Poor diets are the leading risk factor for mortality and morbidity globally.[1, 2] The World Health Organization and the United Nations General Assembly have called for adoption and implementation of evidence-based government policies to improve diet.[36] Whereas fiscal measures such as taxation and subsidies have been proposed as effective strategies,[36] most prior evidence of their efficacy for changing diet is derived from cross-sectional modeling studies.[79] Such studies provide important information on potential effects of fiscal policies, but may have more limited ability to draw conclusions about the prospective effect of actual price changes on actual changes in consumption. In addition, such studies do not allow assessment of differences in efficacy for price increases (taxation) vs price decreases (subsidies); nor the extent to which other accompanying policy strategies, such as changes in the availability of options or advertising/promotion of price changes, might modify effectiveness. Several reviews suggest that price changes may prospectively improve diet and obesity;[914] yet, this evidence has been summarized only qualitatively, without quantitative assessment of effectiveness or key potential sources of heterogeneity. To address these key gaps in knowledge, we systematically investigated and quantified the prospective, empirical effects of change in food price on dietary consumption, and how key additional interventions might modify these effects.


We followed the recommendations of the Meta-analysis of Observational Studies in Epidemiology (MOOSE)[15] and of Preferred Reporting Items for Systematic reviews and Meta-Analyses (PRISMA)[16] guidelines in all stages of the design, implementation, and reporting of this meta-analysis (S1 File). The study objective, search strategy, and selection criteria were specified in advance in the Study Protocol (S2 File).

Primary exposures and outcomes

The primary intervention/exposure of interest was the change in the price of foods or beverages due to taxation, subsides, or other factors. We included studies of multicomponent interventions if studies reported the effect of the price change separately or if the price change was a major component of the intervention. The primary outcome was the change in consumption of foods and beverages; data on sales/purchase were considered a proxy for consumption. Secondary study outcomes included change in body weight and body mass index (BMI).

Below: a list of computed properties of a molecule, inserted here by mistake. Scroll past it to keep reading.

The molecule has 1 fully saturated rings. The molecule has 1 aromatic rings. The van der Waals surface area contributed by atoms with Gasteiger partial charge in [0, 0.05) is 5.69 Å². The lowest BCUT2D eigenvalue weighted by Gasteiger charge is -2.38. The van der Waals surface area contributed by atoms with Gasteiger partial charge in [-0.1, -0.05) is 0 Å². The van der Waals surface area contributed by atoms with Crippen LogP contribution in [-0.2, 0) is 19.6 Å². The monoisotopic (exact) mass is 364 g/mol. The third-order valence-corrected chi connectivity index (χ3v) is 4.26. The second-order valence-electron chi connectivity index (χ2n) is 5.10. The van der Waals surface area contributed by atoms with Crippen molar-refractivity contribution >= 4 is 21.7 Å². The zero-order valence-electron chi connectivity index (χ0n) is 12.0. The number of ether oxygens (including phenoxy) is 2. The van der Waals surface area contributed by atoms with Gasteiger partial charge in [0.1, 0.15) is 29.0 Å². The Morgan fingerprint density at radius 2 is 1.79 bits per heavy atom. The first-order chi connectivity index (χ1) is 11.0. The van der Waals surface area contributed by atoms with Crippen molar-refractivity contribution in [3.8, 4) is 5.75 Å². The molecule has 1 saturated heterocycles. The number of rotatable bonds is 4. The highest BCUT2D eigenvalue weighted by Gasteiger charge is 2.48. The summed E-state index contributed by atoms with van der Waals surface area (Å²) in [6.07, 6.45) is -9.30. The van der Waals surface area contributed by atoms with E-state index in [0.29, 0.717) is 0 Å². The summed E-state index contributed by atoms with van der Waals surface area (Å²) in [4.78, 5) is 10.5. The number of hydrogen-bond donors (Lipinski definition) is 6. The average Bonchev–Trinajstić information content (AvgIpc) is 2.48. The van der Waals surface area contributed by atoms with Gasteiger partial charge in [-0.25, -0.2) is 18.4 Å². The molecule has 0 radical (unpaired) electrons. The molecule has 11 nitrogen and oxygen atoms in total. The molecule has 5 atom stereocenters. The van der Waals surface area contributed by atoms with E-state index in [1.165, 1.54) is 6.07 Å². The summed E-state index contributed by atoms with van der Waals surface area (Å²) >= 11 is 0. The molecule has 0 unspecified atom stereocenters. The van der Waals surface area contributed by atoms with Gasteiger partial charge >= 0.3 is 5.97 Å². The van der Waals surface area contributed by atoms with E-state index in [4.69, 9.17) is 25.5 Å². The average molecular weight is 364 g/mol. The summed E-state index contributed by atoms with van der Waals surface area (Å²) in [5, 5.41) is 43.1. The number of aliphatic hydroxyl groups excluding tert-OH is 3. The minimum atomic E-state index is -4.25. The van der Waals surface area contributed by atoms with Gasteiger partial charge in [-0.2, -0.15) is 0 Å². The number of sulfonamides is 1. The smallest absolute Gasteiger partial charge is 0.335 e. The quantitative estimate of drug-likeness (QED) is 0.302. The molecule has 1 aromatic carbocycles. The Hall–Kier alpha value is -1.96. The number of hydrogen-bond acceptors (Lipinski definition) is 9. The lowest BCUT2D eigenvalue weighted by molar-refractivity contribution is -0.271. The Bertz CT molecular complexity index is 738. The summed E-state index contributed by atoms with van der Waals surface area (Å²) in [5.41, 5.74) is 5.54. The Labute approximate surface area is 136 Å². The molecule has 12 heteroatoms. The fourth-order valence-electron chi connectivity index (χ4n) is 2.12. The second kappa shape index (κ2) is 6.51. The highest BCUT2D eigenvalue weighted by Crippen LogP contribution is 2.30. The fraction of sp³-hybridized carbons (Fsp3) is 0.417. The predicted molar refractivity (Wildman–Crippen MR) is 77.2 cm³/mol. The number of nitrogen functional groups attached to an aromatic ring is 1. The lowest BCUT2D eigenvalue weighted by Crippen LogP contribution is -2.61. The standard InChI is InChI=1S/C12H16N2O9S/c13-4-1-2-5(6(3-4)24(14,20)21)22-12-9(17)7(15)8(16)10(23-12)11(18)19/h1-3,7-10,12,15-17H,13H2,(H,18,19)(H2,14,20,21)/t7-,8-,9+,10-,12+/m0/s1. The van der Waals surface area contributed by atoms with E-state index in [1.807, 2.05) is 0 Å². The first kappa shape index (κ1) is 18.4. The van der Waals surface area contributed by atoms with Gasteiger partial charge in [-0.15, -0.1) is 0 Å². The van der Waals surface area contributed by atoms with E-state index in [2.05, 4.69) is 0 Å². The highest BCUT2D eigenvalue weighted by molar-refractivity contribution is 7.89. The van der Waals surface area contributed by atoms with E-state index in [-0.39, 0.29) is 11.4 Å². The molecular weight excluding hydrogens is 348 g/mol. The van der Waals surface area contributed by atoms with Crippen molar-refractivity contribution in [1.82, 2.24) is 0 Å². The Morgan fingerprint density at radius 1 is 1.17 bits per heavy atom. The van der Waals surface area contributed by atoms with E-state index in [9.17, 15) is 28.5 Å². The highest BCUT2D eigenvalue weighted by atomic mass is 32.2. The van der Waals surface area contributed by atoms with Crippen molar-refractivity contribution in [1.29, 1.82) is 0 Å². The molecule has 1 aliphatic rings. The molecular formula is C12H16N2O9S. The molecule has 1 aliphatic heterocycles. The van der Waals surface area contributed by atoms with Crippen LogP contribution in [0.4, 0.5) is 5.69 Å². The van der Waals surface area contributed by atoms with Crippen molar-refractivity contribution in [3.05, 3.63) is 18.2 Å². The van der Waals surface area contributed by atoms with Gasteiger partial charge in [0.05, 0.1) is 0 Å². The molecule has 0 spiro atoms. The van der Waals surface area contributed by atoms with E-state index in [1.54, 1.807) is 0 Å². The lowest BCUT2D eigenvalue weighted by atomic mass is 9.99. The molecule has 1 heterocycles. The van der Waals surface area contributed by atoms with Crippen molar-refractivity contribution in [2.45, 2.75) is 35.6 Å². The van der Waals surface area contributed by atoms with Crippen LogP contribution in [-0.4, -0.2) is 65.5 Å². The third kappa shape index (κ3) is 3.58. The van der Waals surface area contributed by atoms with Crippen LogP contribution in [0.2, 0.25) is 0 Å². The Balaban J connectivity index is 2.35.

Search strategy

We searched multiple online databases in June 2014 including PubMed, Econlit, Embase, Ovid, Cochrane Library, Web of Science, and CINAHL. Search terms were compiled in 3 categories: setting queries (e.g., national, state, city, workplace, schools, supermarket, restaurant, fast food, and cafeteria), intervention queries (e.g., tax, subsidy, incentive, and price) and outcome queries (e.g., food, beverage, fruit, vegetable, soda, meat, dairy, overweight, obesity, and adiposity). The complete list of the search terms and date of search for each database are provided in S3 File. Furthermore, for each of the articles included in the final analysis as well as the relevant reviews identified through search of databases, we hand-searched the reference list and the first 20 “related articles” in PubMed.

Study selection

We included all interventional (randomized or nonrandomized) and observational (prospective cohort) studies that (a) assessed the relationship between change in food price and change in dietary consumption or adiposity among generally healthy individuals (children or adults); (b) reported the estimated change in the price; and (c) provided an estimate of the change in dietary consumption or adiposity and a measure of uncertainty for the reported change.

We excluded modelling studies, cross-sectional studies, and laboratory experiments (hypothetical situations). Studies were also excluded if (a) all price data were collected before 1990, due to the potential changes in the relation between food prices and consumption over time; (b) outcomes did not include diet or adiposity; or (c) for observational studies, only crude (not multivariable adjusted) effect measures were reported.

Data extraction

Using a standardized electronic format, 2 investigators extracted data independently and in duplicate on first author name, publication year, study location, design, population (age, sex, race, sample size), duration of follow-up, price data, outcome data (definition, ascertainment methods, change), and (for observational studies) covariates. In addition, 2 investigators independently assessed the quality of studies based on 5 criteria: study design, assessment of exposure, assessment of outcome, control for confounding, and evidence of selection bias (S1 Table). For each criterion, each study received a score of 1 or 0 (1 being better), and an overall quality score was calculated as the sum of individual scores. Differences in data extraction and quality assessment between investigators were infrequent and were resolved by consensus.